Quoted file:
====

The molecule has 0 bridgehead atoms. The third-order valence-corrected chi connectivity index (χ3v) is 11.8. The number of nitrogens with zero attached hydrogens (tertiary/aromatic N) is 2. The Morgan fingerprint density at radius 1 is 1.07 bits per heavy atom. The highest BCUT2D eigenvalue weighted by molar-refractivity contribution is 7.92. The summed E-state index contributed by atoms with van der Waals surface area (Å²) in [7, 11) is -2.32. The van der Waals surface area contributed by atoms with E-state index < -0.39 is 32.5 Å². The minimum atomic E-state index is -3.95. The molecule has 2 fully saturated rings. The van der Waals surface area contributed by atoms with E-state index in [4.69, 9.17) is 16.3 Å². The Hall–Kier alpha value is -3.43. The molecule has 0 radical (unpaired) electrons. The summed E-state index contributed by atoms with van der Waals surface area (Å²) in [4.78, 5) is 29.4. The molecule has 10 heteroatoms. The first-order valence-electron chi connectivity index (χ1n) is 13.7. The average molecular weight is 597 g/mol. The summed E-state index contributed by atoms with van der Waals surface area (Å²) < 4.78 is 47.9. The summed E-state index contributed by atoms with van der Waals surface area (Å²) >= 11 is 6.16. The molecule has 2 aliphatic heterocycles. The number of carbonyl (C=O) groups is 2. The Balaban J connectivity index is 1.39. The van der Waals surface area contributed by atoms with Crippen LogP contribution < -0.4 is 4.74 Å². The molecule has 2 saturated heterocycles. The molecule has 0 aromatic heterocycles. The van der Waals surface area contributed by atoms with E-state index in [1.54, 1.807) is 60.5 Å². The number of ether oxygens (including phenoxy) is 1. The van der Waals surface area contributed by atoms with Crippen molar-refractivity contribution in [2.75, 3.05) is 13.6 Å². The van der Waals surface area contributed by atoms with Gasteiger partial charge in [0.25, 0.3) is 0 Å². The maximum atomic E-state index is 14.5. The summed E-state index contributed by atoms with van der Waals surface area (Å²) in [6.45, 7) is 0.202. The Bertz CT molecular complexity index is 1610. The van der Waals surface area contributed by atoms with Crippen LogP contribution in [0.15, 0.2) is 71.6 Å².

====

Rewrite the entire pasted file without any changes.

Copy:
The molecule has 0 bridgehead atoms. The third-order valence-corrected chi connectivity index (χ3v) is 11.8. The number of nitrogens with zero attached hydrogens (tertiary/aromatic N) is 2. The Morgan fingerprint density at radius 1 is 1.07 bits per heavy atom. The highest BCUT2D eigenvalue weighted by molar-refractivity contribution is 7.92. The summed E-state index contributed by atoms with van der Waals surface area (Å²) in [7, 11) is -2.32. The van der Waals surface area contributed by atoms with E-state index < -0.39 is 32.5 Å². The minimum atomic E-state index is -3.95. The molecule has 2 fully saturated rings. The van der Waals surface area contributed by atoms with E-state index in [4.69, 9.17) is 16.3 Å². The Hall–Kier alpha value is -3.43. The molecule has 0 radical (unpaired) electrons. The summed E-state index contributed by atoms with van der Waals surface area (Å²) in [4.78, 5) is 29.4. The molecule has 10 heteroatoms. The first-order valence-electron chi connectivity index (χ1n) is 13.7. The average molecular weight is 597 g/mol. The summed E-state index contributed by atoms with van der Waals surface area (Å²) < 4.78 is 47.9. The summed E-state index contributed by atoms with van der Waals surface area (Å²) >= 11 is 6.16. The molecule has 2 aliphatic heterocycles. The number of carbonyl (C=O) groups is 2. The Balaban J connectivity index is 1.39. The van der Waals surface area contributed by atoms with Crippen LogP contribution < -0.4 is 4.74 Å². The molecule has 2 saturated heterocycles. The molecule has 0 aromatic heterocycles. The van der Waals surface area contributed by atoms with E-state index in [1.54, 1.807) is 60.5 Å². The number of ether oxygens (including phenoxy) is 1. The van der Waals surface area contributed by atoms with Crippen molar-refractivity contribution in [2.75, 3.05) is 13.6 Å². The van der Waals surface area contributed by atoms with Gasteiger partial charge in [0.25, 0.3) is 0 Å². The maximum atomic E-state index is 14.5. The summed E-state index contributed by atoms with van der Waals surface area (Å²) in [6.45, 7) is 0.202. The Bertz CT molecular complexity index is 1610. The van der Waals surface area contributed by atoms with Crippen LogP contribution in [0.15, 0.2) is 71.6 Å².